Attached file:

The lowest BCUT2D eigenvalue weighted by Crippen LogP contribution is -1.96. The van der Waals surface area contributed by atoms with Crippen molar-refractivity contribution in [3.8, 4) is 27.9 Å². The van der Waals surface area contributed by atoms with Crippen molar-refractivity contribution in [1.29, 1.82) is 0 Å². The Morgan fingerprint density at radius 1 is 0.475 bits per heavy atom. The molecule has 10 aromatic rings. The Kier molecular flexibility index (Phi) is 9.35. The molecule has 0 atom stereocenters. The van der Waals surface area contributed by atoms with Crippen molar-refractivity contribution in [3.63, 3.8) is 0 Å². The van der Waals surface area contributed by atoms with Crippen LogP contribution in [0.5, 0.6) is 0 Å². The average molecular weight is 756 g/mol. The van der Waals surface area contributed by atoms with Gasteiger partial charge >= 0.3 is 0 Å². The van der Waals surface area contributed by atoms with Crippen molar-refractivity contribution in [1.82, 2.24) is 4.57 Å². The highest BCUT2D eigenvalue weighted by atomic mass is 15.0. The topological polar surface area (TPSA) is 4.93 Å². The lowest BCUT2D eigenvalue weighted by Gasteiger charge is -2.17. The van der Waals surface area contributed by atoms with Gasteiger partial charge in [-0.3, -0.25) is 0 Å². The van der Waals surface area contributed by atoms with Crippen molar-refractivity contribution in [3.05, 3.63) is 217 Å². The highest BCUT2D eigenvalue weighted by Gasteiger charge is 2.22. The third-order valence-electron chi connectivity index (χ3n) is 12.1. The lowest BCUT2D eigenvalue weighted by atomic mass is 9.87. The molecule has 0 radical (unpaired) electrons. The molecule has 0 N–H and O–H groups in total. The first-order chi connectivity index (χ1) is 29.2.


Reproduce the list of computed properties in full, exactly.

The lowest BCUT2D eigenvalue weighted by Crippen LogP contribution is -1.96. The van der Waals surface area contributed by atoms with Crippen molar-refractivity contribution in [3.8, 4) is 27.9 Å². The van der Waals surface area contributed by atoms with Crippen molar-refractivity contribution in [1.29, 1.82) is 0 Å². The Morgan fingerprint density at radius 1 is 0.475 bits per heavy atom. The molecule has 10 aromatic rings. The Kier molecular flexibility index (Phi) is 9.35. The molecule has 0 atom stereocenters. The van der Waals surface area contributed by atoms with Crippen molar-refractivity contribution in [3.63, 3.8) is 0 Å². The van der Waals surface area contributed by atoms with Crippen LogP contribution in [0.5, 0.6) is 0 Å². The average molecular weight is 756 g/mol. The van der Waals surface area contributed by atoms with Gasteiger partial charge >= 0.3 is 0 Å². The van der Waals surface area contributed by atoms with Crippen molar-refractivity contribution in [1.82, 2.24) is 4.57 Å². The highest BCUT2D eigenvalue weighted by atomic mass is 15.0. The topological polar surface area (TPSA) is 4.93 Å². The lowest BCUT2D eigenvalue weighted by Gasteiger charge is -2.17. The van der Waals surface area contributed by atoms with Gasteiger partial charge in [-0.3, -0.25) is 0 Å². The van der Waals surface area contributed by atoms with Crippen molar-refractivity contribution in [3.05, 3.63) is 217 Å². The highest BCUT2D eigenvalue weighted by Gasteiger charge is 2.22. The third-order valence-electron chi connectivity index (χ3n) is 12.1. The lowest BCUT2D eigenvalue weighted by atomic mass is 9.87. The molecule has 0 radical (unpaired) electrons. The molecule has 0 N–H and O–H groups in total. The first-order chi connectivity index (χ1) is 29.2.